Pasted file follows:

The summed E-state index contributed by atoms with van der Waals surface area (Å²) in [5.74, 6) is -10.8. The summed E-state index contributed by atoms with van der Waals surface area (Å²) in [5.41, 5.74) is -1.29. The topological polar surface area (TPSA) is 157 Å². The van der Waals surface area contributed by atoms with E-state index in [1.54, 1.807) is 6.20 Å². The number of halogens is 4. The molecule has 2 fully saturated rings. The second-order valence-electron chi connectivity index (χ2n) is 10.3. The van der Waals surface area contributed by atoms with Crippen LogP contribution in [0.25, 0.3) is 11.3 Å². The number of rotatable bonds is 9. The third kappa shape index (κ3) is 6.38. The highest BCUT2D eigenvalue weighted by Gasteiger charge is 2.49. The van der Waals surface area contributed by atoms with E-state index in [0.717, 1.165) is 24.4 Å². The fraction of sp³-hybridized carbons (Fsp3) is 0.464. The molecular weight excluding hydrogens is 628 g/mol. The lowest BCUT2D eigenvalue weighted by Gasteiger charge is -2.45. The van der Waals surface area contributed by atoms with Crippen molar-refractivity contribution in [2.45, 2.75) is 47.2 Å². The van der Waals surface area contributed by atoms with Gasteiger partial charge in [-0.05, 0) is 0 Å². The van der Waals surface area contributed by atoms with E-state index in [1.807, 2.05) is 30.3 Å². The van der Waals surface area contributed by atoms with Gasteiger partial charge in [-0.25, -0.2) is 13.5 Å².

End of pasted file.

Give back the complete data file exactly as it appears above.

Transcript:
The summed E-state index contributed by atoms with van der Waals surface area (Å²) in [5.74, 6) is -10.8. The summed E-state index contributed by atoms with van der Waals surface area (Å²) in [5.41, 5.74) is -1.29. The topological polar surface area (TPSA) is 157 Å². The van der Waals surface area contributed by atoms with E-state index in [1.54, 1.807) is 6.20 Å². The number of halogens is 4. The molecule has 2 fully saturated rings. The second-order valence-electron chi connectivity index (χ2n) is 10.3. The van der Waals surface area contributed by atoms with Crippen LogP contribution in [0.25, 0.3) is 11.3 Å². The number of rotatable bonds is 9. The third kappa shape index (κ3) is 6.38. The highest BCUT2D eigenvalue weighted by Gasteiger charge is 2.49. The van der Waals surface area contributed by atoms with E-state index in [0.717, 1.165) is 24.4 Å². The fraction of sp³-hybridized carbons (Fsp3) is 0.464. The molecular weight excluding hydrogens is 628 g/mol. The lowest BCUT2D eigenvalue weighted by Gasteiger charge is -2.45. The van der Waals surface area contributed by atoms with Crippen molar-refractivity contribution in [2.45, 2.75) is 47.2 Å². The van der Waals surface area contributed by atoms with Gasteiger partial charge in [-0.05, 0) is 0 Å². The van der Waals surface area contributed by atoms with E-state index in [1.807, 2.05) is 30.3 Å². The van der Waals surface area contributed by atoms with Gasteiger partial charge in [-0.25, -0.2) is 13.5 Å².